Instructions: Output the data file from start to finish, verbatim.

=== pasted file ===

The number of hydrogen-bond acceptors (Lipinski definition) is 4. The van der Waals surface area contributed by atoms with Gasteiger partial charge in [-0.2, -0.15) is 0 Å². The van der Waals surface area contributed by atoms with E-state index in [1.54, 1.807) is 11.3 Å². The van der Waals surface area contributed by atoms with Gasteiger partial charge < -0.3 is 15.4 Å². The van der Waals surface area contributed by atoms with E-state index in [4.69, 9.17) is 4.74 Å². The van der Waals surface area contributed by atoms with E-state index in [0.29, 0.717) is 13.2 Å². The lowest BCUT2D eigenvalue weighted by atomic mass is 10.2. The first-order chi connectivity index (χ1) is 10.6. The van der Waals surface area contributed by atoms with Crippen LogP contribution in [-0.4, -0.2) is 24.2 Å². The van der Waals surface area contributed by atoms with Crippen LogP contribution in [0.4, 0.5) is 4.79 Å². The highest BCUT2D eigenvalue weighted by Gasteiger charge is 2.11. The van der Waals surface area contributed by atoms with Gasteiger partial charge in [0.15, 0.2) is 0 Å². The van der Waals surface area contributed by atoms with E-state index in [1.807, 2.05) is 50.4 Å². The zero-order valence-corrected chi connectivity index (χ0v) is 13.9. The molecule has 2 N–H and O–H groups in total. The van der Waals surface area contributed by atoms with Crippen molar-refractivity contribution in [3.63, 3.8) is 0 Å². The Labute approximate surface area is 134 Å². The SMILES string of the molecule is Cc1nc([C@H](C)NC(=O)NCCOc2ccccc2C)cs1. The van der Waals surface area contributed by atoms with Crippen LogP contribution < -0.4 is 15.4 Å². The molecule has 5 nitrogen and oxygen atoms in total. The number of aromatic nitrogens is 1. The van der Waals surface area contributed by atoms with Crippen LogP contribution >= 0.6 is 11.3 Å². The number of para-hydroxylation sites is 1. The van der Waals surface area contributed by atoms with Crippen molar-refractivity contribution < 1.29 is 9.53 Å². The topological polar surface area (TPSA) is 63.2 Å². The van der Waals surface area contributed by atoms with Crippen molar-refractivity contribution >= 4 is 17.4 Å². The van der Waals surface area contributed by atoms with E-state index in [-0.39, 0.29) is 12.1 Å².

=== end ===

The number of hydrogen-bond acceptors (Lipinski definition) is 4. The van der Waals surface area contributed by atoms with Gasteiger partial charge in [-0.2, -0.15) is 0 Å². The van der Waals surface area contributed by atoms with E-state index in [1.54, 1.807) is 11.3 Å². The van der Waals surface area contributed by atoms with Gasteiger partial charge < -0.3 is 15.4 Å². The van der Waals surface area contributed by atoms with E-state index in [4.69, 9.17) is 4.74 Å². The van der Waals surface area contributed by atoms with E-state index in [0.29, 0.717) is 13.2 Å². The lowest BCUT2D eigenvalue weighted by atomic mass is 10.2. The first-order chi connectivity index (χ1) is 10.6. The van der Waals surface area contributed by atoms with Crippen LogP contribution in [-0.4, -0.2) is 24.2 Å². The van der Waals surface area contributed by atoms with Crippen LogP contribution in [0.4, 0.5) is 4.79 Å². The highest BCUT2D eigenvalue weighted by Gasteiger charge is 2.11. The van der Waals surface area contributed by atoms with Gasteiger partial charge in [0.15, 0.2) is 0 Å². The van der Waals surface area contributed by atoms with E-state index in [1.807, 2.05) is 50.4 Å². The zero-order valence-corrected chi connectivity index (χ0v) is 13.9. The molecule has 2 N–H and O–H groups in total. The van der Waals surface area contributed by atoms with Crippen molar-refractivity contribution in [3.63, 3.8) is 0 Å². The Labute approximate surface area is 134 Å². The SMILES string of the molecule is Cc1nc([C@H](C)NC(=O)NCCOc2ccccc2C)cs1. The van der Waals surface area contributed by atoms with Crippen LogP contribution < -0.4 is 15.4 Å². The molecule has 5 nitrogen and oxygen atoms in total. The number of aromatic nitrogens is 1. The van der Waals surface area contributed by atoms with Crippen LogP contribution >= 0.6 is 11.3 Å². The number of para-hydroxylation sites is 1. The van der Waals surface area contributed by atoms with Crippen molar-refractivity contribution < 1.29 is 9.53 Å². The topological polar surface area (TPSA) is 63.2 Å². The van der Waals surface area contributed by atoms with Crippen molar-refractivity contribution >= 4 is 17.4 Å². The van der Waals surface area contributed by atoms with E-state index in [-0.39, 0.29) is 12.1 Å².